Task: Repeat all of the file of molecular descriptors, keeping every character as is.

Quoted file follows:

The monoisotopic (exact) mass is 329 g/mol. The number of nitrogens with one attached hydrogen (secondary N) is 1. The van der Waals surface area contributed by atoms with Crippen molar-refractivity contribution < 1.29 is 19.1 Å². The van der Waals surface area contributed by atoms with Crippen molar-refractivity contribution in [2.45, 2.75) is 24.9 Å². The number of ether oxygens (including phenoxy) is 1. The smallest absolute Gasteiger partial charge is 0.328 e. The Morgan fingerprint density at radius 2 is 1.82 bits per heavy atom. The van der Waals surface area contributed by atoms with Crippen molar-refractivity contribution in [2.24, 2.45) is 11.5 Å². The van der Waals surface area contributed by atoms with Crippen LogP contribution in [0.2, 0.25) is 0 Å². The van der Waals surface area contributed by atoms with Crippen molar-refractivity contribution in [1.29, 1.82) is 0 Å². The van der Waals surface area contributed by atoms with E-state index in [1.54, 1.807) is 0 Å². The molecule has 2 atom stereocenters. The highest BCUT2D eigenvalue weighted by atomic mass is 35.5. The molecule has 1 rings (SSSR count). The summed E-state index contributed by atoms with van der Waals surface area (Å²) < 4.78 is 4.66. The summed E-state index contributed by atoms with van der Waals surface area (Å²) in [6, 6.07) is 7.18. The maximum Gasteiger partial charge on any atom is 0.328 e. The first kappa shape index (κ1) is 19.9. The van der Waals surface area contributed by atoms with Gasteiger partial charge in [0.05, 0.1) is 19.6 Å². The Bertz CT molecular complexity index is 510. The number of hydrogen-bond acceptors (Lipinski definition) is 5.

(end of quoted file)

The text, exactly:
The monoisotopic (exact) mass is 329 g/mol. The number of nitrogens with one attached hydrogen (secondary N) is 1. The van der Waals surface area contributed by atoms with Crippen molar-refractivity contribution < 1.29 is 19.1 Å². The van der Waals surface area contributed by atoms with Crippen molar-refractivity contribution in [2.45, 2.75) is 24.9 Å². The number of ether oxygens (including phenoxy) is 1. The smallest absolute Gasteiger partial charge is 0.328 e. The Morgan fingerprint density at radius 2 is 1.82 bits per heavy atom. The van der Waals surface area contributed by atoms with Crippen molar-refractivity contribution in [2.24, 2.45) is 11.5 Å². The van der Waals surface area contributed by atoms with Crippen LogP contribution in [0.2, 0.25) is 0 Å². The van der Waals surface area contributed by atoms with Crippen molar-refractivity contribution in [1.29, 1.82) is 0 Å². The van der Waals surface area contributed by atoms with E-state index in [1.54, 1.807) is 0 Å². The molecule has 2 atom stereocenters. The highest BCUT2D eigenvalue weighted by atomic mass is 35.5. The molecule has 1 rings (SSSR count). The summed E-state index contributed by atoms with van der Waals surface area (Å²) < 4.78 is 4.66. The summed E-state index contributed by atoms with van der Waals surface area (Å²) in [6, 6.07) is 7.18. The maximum Gasteiger partial charge on any atom is 0.328 e. The first kappa shape index (κ1) is 19.9. The van der Waals surface area contributed by atoms with Gasteiger partial charge in [0.05, 0.1) is 19.6 Å². The Bertz CT molecular complexity index is 510. The number of hydrogen-bond acceptors (Lipinski definition) is 5.